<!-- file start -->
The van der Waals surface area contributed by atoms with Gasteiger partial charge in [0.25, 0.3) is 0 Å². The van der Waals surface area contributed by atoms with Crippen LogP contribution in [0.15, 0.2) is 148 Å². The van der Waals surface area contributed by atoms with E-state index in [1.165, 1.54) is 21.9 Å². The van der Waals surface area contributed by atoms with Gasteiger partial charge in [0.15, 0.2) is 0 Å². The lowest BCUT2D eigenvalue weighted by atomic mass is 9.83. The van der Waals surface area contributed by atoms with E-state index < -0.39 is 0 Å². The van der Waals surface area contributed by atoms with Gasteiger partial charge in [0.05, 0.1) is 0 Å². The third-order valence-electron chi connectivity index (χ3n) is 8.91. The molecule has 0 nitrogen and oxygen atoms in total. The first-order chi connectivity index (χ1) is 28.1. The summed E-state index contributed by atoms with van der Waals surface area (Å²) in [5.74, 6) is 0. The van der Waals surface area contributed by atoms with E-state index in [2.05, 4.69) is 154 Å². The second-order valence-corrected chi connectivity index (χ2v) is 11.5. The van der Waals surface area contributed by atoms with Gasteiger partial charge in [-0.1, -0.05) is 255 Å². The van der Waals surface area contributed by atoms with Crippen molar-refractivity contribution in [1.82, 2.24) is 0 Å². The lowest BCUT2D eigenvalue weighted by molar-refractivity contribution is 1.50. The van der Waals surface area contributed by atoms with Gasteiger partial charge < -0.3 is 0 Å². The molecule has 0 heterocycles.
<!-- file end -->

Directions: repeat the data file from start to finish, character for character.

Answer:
The van der Waals surface area contributed by atoms with Gasteiger partial charge in [0.25, 0.3) is 0 Å². The van der Waals surface area contributed by atoms with Crippen LogP contribution in [0.15, 0.2) is 148 Å². The van der Waals surface area contributed by atoms with E-state index in [1.165, 1.54) is 21.9 Å². The van der Waals surface area contributed by atoms with Gasteiger partial charge in [0.15, 0.2) is 0 Å². The lowest BCUT2D eigenvalue weighted by atomic mass is 9.83. The van der Waals surface area contributed by atoms with E-state index < -0.39 is 0 Å². The van der Waals surface area contributed by atoms with Gasteiger partial charge in [0.05, 0.1) is 0 Å². The third-order valence-electron chi connectivity index (χ3n) is 8.91. The molecule has 0 nitrogen and oxygen atoms in total. The first-order chi connectivity index (χ1) is 28.1. The summed E-state index contributed by atoms with van der Waals surface area (Å²) in [5.74, 6) is 0. The van der Waals surface area contributed by atoms with E-state index in [2.05, 4.69) is 154 Å². The second-order valence-corrected chi connectivity index (χ2v) is 11.5. The van der Waals surface area contributed by atoms with Gasteiger partial charge in [-0.1, -0.05) is 255 Å². The van der Waals surface area contributed by atoms with Crippen molar-refractivity contribution in [1.82, 2.24) is 0 Å². The lowest BCUT2D eigenvalue weighted by molar-refractivity contribution is 1.50. The van der Waals surface area contributed by atoms with Gasteiger partial charge < -0.3 is 0 Å². The molecule has 0 heterocycles.